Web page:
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Janet Weston

As the AIDS crisis emerged, prisons were quickly identified as possible ‘reservoirs of infection’, where injecting drug use, sex between men, violence, and poor hygiene might all contribute towards the spread of HIV. Some countries moved to introduce punitive or restrictive measures within their prisons, while researchers and international bodies hastened to promote an alternative approach, based on voluntarism, education, and harm reduction. This tried to acknowledge prisoners’ rights and to position prisons as an integral part of the wider community, and by the early 1990s some regions saw innovations such as methadone treatment and needle exchanges established within their prisons.

This chapter reviews and begins to explain the different ways in which countries around Europe responded to HIV/AIDS in their prison systems. The size of a nation’s prison population and the extent of injecting drug use were both important factors in determining national response, as were pre-existing structures of prison healthcare provision and attitudes towards both homosexuality and crime. Responses in prisons were also closely affiliated to responses in the wider community – perhaps to a greater extent than campaigners calling for greater parity were prepared to recognise. It then compares policies and developments in the Republic of Ireland and Switzerland to explore different forms of activism, with different outcomes. Using international evaluations and research from the 1980s and 1990s, national policy documents, and oral histories, this chapter also raises questions about the kind of activism surrounding HIV/AIDS that is remembered.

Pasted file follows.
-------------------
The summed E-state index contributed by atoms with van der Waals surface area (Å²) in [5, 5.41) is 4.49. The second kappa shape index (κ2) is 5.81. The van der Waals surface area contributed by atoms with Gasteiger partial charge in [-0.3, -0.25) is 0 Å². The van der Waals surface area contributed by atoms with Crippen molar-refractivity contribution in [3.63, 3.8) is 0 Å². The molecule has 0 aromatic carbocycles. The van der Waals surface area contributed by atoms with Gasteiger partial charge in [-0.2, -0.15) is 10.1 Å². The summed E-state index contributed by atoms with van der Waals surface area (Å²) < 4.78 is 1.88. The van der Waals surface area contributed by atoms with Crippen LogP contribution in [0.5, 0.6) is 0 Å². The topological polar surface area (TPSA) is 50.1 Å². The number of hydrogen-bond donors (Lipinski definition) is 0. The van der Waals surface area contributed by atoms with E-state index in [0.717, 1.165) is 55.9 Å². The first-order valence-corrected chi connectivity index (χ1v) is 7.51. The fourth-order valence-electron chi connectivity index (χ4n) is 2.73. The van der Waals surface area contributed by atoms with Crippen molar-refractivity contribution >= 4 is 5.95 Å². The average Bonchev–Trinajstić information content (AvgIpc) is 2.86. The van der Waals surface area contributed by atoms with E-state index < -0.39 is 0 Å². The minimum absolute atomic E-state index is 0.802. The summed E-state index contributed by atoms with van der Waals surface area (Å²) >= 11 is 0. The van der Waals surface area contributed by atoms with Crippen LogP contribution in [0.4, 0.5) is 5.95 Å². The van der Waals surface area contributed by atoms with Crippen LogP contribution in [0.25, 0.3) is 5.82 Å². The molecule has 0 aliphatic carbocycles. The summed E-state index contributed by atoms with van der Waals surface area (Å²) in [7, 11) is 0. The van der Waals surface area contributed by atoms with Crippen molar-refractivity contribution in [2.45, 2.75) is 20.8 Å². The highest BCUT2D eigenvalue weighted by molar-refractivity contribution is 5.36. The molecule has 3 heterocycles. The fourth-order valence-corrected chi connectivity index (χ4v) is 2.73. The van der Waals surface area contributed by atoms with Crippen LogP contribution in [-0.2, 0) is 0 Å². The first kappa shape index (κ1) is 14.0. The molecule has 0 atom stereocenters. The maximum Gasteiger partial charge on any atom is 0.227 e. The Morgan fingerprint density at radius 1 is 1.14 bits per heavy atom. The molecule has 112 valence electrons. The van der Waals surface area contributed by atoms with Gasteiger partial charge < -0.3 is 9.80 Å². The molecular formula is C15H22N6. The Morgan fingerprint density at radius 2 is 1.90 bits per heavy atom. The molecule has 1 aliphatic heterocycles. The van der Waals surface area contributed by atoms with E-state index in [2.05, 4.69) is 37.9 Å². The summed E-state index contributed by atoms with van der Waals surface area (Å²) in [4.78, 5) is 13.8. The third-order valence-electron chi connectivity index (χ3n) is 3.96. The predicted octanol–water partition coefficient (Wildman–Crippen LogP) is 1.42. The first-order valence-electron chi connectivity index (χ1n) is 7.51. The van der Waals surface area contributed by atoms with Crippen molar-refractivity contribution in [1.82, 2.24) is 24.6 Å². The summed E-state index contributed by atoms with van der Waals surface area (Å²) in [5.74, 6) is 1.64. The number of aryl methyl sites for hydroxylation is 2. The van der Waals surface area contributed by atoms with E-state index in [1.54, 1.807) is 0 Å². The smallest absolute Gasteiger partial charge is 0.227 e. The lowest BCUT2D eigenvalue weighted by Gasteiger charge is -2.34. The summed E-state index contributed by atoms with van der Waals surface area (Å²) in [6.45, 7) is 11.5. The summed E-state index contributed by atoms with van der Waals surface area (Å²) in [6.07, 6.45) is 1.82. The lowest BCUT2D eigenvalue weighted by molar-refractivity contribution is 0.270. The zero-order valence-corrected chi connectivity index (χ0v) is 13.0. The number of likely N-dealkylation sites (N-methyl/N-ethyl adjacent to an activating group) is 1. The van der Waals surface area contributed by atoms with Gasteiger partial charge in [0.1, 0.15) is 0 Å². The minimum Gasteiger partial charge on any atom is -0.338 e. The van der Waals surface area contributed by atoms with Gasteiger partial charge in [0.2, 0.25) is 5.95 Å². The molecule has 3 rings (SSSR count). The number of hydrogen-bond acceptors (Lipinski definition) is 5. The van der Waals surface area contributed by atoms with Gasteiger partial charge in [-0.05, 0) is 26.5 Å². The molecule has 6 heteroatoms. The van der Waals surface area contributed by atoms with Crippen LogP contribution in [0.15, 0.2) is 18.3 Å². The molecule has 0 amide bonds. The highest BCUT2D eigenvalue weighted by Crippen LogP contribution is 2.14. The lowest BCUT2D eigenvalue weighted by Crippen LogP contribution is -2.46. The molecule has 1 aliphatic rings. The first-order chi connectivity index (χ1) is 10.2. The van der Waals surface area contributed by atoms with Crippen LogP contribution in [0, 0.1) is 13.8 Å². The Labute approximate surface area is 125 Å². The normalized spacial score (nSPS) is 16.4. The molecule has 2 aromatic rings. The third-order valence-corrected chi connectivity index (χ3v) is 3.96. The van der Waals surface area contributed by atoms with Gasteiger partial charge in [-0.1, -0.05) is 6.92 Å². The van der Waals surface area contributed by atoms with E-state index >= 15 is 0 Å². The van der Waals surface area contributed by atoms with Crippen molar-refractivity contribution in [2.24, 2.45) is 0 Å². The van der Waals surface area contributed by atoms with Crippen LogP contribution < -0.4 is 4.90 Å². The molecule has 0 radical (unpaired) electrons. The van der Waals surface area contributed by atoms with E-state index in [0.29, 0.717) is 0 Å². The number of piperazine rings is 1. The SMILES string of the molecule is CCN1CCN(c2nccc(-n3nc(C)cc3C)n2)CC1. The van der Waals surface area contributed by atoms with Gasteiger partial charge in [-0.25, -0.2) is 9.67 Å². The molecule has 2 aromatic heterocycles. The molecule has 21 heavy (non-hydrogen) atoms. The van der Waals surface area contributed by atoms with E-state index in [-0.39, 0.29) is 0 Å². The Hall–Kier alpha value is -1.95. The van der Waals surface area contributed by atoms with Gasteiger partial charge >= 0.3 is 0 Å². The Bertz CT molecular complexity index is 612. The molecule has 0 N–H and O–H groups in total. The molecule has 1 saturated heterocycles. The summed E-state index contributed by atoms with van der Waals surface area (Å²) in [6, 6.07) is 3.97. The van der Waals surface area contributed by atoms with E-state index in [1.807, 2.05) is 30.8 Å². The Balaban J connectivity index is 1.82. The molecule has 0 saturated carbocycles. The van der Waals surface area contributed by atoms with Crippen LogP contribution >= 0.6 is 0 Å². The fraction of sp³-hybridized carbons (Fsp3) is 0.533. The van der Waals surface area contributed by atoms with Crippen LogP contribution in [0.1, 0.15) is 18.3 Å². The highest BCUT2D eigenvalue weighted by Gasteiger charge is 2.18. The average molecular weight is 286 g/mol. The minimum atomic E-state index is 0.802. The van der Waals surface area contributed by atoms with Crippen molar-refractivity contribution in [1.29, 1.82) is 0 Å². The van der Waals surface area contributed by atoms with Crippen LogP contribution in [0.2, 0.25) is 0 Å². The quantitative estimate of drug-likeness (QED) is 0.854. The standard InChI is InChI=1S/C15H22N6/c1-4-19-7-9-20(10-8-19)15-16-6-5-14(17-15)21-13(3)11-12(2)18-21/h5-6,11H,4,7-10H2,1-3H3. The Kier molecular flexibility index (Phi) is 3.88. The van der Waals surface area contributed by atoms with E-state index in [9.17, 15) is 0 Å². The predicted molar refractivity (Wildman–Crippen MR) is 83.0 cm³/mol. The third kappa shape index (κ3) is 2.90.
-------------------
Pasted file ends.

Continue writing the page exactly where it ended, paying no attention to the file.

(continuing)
in Histories of HIV/AIDS in Western Europe